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Drunk Farmer Hay-Bales Himself

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I'm not registered with youtube, so I couldn't watch.

I suspect it is the one I've seen before where the baler supposedly spits out the farmer who jumped into the pickup of the baler along with the hay.

He exits running with his head, arms and legs protruding from the bale.

http://www.neatorama.com/2010/08/26/man-jumps-into-hay-baler/

I worked several summers on various farms baling hay. Believe me, there is no way he went through that machine.

It is funny, even though it is faked.

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Anybody dumb enough to try it doesn't belong in the gene pool.

I'm not familiar with that particular baler, but the ones I've worked with picked up the hay at the front and discharged the finished bale from the chute at the rear.

There is absolutely no way to enter the baler between those two points.  If you could jump in where he did in the video, it would spew hay out.  Depending on the tension of the discharge shoot, bales can be packed as tightly as garbage in the back of a garbage truck.

In a rectangular baler, the hay or straw is folded much like the bellows of an accordian.  Once the twine is cut, the bale can be pulled apart in flakes.

Were it possible, anyone passing through would be folded, spindled and mutilated before being discharged.

In any case, it's no worse than many of the stupid antics in the Jackass movies.

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Anybody dumb enough to try it doesn't belong in the gene pool.

I'm not familiar with that particular baler, but the ones I've worked with picked up the hay at the front and discharged the finished bale from the chute at the rear.

There is absolutely no way to enter the baler between those two points. If you could jump in where he did in the video, it would spew hay out. Depending on the tension of the discharge shoot, bales can be packed as tightly as garbage in the back of a garbage truck.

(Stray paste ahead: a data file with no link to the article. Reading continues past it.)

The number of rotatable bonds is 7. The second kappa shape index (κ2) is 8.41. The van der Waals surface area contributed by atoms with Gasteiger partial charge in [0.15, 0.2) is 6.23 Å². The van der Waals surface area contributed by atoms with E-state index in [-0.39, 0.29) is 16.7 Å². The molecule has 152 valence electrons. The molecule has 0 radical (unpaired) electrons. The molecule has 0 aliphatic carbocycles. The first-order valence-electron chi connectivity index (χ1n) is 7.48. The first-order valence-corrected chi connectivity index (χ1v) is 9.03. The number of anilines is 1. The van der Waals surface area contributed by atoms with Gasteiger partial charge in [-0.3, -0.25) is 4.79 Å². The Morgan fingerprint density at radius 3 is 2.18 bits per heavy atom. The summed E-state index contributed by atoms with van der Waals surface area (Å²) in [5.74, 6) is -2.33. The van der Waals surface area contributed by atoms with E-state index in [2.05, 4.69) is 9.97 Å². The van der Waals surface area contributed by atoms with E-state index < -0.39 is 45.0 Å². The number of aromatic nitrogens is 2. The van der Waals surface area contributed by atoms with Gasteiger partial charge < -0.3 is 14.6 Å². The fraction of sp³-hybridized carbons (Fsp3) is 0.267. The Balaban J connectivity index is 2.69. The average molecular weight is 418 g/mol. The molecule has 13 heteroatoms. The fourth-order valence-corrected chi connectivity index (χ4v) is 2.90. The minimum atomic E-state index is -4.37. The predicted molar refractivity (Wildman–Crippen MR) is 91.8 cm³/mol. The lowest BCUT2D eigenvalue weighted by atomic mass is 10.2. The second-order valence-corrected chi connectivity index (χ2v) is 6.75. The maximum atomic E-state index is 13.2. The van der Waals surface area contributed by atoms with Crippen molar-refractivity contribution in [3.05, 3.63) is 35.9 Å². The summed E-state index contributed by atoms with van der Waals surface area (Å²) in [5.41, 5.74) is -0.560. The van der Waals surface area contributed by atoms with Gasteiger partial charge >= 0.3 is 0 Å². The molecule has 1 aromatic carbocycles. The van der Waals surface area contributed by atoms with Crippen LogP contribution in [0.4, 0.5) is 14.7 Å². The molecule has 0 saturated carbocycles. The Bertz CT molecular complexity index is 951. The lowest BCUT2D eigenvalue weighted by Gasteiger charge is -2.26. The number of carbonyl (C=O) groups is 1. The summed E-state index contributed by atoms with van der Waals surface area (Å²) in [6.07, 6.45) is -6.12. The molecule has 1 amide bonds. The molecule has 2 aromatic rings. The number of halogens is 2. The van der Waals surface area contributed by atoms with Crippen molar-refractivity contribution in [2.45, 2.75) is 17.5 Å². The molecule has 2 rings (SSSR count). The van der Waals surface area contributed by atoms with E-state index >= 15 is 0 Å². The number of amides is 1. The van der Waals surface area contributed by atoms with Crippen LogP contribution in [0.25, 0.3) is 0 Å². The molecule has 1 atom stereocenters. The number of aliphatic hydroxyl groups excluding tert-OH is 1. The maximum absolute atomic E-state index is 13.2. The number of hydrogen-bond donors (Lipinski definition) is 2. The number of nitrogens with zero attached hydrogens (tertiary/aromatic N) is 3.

In a rectangular baler, the hay or straw is folded much like the bellows of an accordian. Once the twine is cut, the bale can be pulled apart in flakes.

Were it possible, anyone passing through would be folded, spindled and mutilated before being discharged.

In any case, it's no worse than many of the stupid antics in the Jackass movies.

Jackass 3D rocked  ;D

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This reminds me of the optometrist who got caught in his lens grinder and made a spectacle of himself!

Then there was the sick guppy who went to see the fishician, no operation was recommended but just for the halibut he went to see a famous sturgeon.

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When I saw it the first time I almost wet myself. I have zero knowledge of farm equipment, thanks for clarifying.

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When I saw it the first time I almost wet myself. I have zero knowledge of farm equipment, thanks for clarifying.

It's a very funny video, but as other's have said a complete fake.  I think it's even two different people because it would be difficult to get into that hay bale costume that quickly.